Varina Davis and the Confederacy

Both Varina Davis and Mary Todd Lincoln had connections North and South.  Lincoln’s were her Kentucky relatives, some of whom fought for the Confederacy.  Davis’s were her New Jersey forebears and her education in Philadelphia.  Davis reportedly referred to herself as a “half-breed” because of those connections; and her olive complexion led some Southerners to refer to her as a “mulatto” during her troubled days as first lady of the Confederacy.  Her picture is on the front cover (bottom center) of my book, “Civil War Women: Underestimated and Indispensable,” and the following is an excerpt from the article about her. The book is available at:

“Born in Natchez, Mississippi, Varina was only 17 when she was first courted by the much older Jefferson Davis.  They had a lengthy, but difficult marriage, partly because she was an intelligent and strong woman, while he insisted on making all decisions for the family.  Her happiest years were when they lived in Washington when Davis was a Senator and Secretary of War.  During that time she began to express controversial views, maintaining that slaves were human beings and that everyone was, in some way, a “half-breed.”  According to diarist Mary Chesnut, in 1860 Varina said that she feared Lincoln’s election would lead to secession, “and the whole thing is bound to be a failure.”  But she kept these views mostly to herself because, her biographer wrote, “she found it hard to face the conclusions that flowed logically from her observations.”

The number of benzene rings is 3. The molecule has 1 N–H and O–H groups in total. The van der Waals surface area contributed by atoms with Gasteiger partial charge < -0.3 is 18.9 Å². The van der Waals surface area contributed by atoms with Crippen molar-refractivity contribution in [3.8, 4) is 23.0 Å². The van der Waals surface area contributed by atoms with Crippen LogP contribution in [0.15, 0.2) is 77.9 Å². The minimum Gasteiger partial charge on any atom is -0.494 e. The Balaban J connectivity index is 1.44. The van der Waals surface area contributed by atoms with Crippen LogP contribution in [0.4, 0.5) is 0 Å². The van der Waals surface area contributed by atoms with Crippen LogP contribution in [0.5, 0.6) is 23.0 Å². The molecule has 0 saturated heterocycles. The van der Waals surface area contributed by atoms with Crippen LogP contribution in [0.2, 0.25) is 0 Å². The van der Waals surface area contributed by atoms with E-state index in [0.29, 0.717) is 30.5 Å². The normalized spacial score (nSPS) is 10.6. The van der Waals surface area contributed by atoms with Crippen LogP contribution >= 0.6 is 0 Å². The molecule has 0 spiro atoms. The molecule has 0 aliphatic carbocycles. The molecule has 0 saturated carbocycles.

“During the Civil War Varina was a dutiful supporter of  her husband, though Southern critics complained that she was not an enthusiastic advocate of the Confederacy.  She accompanied her husband when he was captured after they had fled from Richmond. She advocated persistently and successfully for his release from Union imprisonment.  Afterward, when Davis was frequently out of work, she endured years of turmoil, scandal, and financial trouble, and she adapted, as always.  When Jefferson Davis died, Varina edited and published his memoirs.  She moved to New York where she became an active newspaper columnist for the “New York World,” as well as friends with Julia Dent Grant.  Julia invited her to the dedication of Grant’s tomb in New York, and the two women knelt together in prayer, a symbol of reconciliation.”

Author: geneofva

Author of "Citizen-General: Jacob Dolson Cox and the Civil War Era," and of seven more Civil War books -- with more to come!!

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